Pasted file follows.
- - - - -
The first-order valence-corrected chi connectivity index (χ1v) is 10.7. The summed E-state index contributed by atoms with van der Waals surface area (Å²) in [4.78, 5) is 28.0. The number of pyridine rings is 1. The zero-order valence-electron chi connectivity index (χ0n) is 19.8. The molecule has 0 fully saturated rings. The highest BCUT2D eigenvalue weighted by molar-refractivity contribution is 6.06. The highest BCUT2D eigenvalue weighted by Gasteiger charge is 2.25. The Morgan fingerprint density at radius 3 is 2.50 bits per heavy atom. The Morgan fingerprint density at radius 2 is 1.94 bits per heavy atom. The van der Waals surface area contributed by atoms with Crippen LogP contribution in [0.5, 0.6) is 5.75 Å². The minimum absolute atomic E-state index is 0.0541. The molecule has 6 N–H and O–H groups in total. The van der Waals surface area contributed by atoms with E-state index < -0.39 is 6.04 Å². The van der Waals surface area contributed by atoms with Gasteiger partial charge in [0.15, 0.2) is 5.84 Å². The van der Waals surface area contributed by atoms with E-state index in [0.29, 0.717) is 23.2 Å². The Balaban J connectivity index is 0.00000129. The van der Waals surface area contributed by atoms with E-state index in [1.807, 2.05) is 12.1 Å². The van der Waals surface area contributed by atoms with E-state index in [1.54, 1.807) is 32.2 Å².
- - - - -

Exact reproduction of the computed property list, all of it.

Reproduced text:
The first-order valence-corrected chi connectivity index (χ1v) is 10.7. The summed E-state index contributed by atoms with van der Waals surface area (Å²) in [4.78, 5) is 28.0. The number of pyridine rings is 1. The zero-order valence-electron chi connectivity index (χ0n) is 19.8. The molecule has 0 fully saturated rings. The highest BCUT2D eigenvalue weighted by molar-refractivity contribution is 6.06. The highest BCUT2D eigenvalue weighted by Gasteiger charge is 2.25. The Morgan fingerprint density at radius 3 is 2.50 bits per heavy atom. The Morgan fingerprint density at radius 2 is 1.94 bits per heavy atom. The van der Waals surface area contributed by atoms with Crippen LogP contribution in [0.5, 0.6) is 5.75 Å². The minimum absolute atomic E-state index is 0.0541. The molecule has 6 N–H and O–H groups in total. The van der Waals surface area contributed by atoms with E-state index < -0.39 is 6.04 Å². The van der Waals surface area contributed by atoms with Gasteiger partial charge in [0.15, 0.2) is 5.84 Å². The van der Waals surface area contributed by atoms with E-state index in [0.29, 0.717) is 23.2 Å². The Balaban J connectivity index is 0.00000129. The van der Waals surface area contributed by atoms with E-state index in [1.807, 2.05) is 12.1 Å². The van der Waals surface area contributed by atoms with E-state index in [1.54, 1.807) is 32.2 Å².